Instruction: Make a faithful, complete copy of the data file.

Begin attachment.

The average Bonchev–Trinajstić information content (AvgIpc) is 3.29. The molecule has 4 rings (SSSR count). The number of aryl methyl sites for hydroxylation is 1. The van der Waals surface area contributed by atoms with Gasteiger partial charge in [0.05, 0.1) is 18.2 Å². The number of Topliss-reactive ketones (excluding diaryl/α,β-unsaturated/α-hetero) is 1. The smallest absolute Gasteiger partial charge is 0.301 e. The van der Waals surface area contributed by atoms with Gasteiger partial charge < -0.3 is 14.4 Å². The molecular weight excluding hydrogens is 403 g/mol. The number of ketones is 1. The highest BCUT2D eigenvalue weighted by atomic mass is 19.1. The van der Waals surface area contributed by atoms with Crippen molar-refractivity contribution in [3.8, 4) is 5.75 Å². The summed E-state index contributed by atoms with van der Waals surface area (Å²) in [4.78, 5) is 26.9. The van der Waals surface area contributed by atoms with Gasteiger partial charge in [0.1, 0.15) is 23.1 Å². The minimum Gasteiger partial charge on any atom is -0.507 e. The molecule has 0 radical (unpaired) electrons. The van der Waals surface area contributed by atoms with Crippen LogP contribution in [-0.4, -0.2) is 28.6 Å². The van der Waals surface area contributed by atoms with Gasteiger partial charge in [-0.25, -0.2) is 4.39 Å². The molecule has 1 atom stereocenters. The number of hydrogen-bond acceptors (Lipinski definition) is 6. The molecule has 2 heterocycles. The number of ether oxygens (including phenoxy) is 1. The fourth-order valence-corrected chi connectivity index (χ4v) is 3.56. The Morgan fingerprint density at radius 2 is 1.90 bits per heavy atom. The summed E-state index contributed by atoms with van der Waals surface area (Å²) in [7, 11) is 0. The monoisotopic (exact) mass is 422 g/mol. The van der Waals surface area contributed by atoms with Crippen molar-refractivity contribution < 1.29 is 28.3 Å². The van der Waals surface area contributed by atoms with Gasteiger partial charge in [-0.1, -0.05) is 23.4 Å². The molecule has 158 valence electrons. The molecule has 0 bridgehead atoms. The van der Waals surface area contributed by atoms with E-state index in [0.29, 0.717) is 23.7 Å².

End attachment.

The average Bonchev–Trinajstić information content (AvgIpc) is 3.29. The molecule has 4 rings (SSSR count). The number of aryl methyl sites for hydroxylation is 1. The van der Waals surface area contributed by atoms with Gasteiger partial charge in [0.05, 0.1) is 18.2 Å². The number of Topliss-reactive ketones (excluding diaryl/α,β-unsaturated/α-hetero) is 1. The smallest absolute Gasteiger partial charge is 0.301 e. The van der Waals surface area contributed by atoms with Gasteiger partial charge < -0.3 is 14.4 Å². The molecular weight excluding hydrogens is 403 g/mol. The number of ketones is 1. The highest BCUT2D eigenvalue weighted by atomic mass is 19.1. The van der Waals surface area contributed by atoms with Crippen molar-refractivity contribution in [3.8, 4) is 5.75 Å². The summed E-state index contributed by atoms with van der Waals surface area (Å²) in [4.78, 5) is 26.9. The van der Waals surface area contributed by atoms with Gasteiger partial charge in [0.1, 0.15) is 23.1 Å². The minimum Gasteiger partial charge on any atom is -0.507 e. The molecule has 0 radical (unpaired) electrons. The van der Waals surface area contributed by atoms with Crippen LogP contribution in [-0.4, -0.2) is 28.6 Å². The van der Waals surface area contributed by atoms with Gasteiger partial charge in [-0.25, -0.2) is 4.39 Å². The molecule has 1 atom stereocenters. The number of hydrogen-bond acceptors (Lipinski definition) is 6. The molecule has 2 heterocycles. The number of ether oxygens (including phenoxy) is 1. The fourth-order valence-corrected chi connectivity index (χ4v) is 3.56. The Morgan fingerprint density at radius 2 is 1.90 bits per heavy atom. The summed E-state index contributed by atoms with van der Waals surface area (Å²) in [7, 11) is 0. The monoisotopic (exact) mass is 422 g/mol. The van der Waals surface area contributed by atoms with Crippen molar-refractivity contribution < 1.29 is 28.3 Å². The van der Waals surface area contributed by atoms with Gasteiger partial charge in [-0.1, -0.05) is 23.4 Å². The molecule has 158 valence electrons. The molecule has 0 bridgehead atoms. The van der Waals surface area contributed by atoms with E-state index in [0.29, 0.717) is 23.7 Å².